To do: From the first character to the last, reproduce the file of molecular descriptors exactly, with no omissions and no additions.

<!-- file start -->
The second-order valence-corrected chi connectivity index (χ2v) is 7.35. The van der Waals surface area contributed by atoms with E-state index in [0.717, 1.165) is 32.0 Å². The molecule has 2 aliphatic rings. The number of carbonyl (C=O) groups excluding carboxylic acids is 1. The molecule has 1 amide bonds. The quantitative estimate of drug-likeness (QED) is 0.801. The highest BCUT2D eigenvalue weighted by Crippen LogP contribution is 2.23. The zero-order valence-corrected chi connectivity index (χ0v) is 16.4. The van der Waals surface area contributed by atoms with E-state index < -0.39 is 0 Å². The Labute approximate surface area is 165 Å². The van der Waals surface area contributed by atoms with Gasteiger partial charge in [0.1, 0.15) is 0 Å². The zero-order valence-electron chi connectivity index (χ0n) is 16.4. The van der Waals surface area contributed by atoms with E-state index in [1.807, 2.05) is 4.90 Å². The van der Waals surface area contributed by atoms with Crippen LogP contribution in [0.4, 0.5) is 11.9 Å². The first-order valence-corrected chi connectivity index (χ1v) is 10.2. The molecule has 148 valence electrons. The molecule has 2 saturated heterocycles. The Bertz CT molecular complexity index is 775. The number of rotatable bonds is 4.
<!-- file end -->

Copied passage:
The second-order valence-corrected chi connectivity index (χ2v) is 7.35. The van der Waals surface area contributed by atoms with E-state index in [0.717, 1.165) is 32.0 Å². The molecule has 2 aliphatic rings. The number of carbonyl (C=O) groups excluding carboxylic acids is 1. The molecule has 1 amide bonds. The quantitative estimate of drug-likeness (QED) is 0.801. The highest BCUT2D eigenvalue weighted by Crippen LogP contribution is 2.23. The zero-order valence-corrected chi connectivity index (χ0v) is 16.4. The van der Waals surface area contributed by atoms with E-state index < -0.39 is 0 Å². The Labute approximate surface area is 165 Å². The van der Waals surface area contributed by atoms with Gasteiger partial charge in [0.1, 0.15) is 0 Å². The zero-order valence-electron chi connectivity index (χ0n) is 16.4. The van der Waals surface area contributed by atoms with E-state index in [1.807, 2.05) is 4.90 Å². The van der Waals surface area contributed by atoms with Crippen LogP contribution in [0.4, 0.5) is 11.9 Å². The first-order valence-corrected chi connectivity index (χ1v) is 10.2. The molecule has 148 valence electrons. The molecule has 2 saturated heterocycles. The Bertz CT molecular complexity index is 775. The number of rotatable bonds is 4.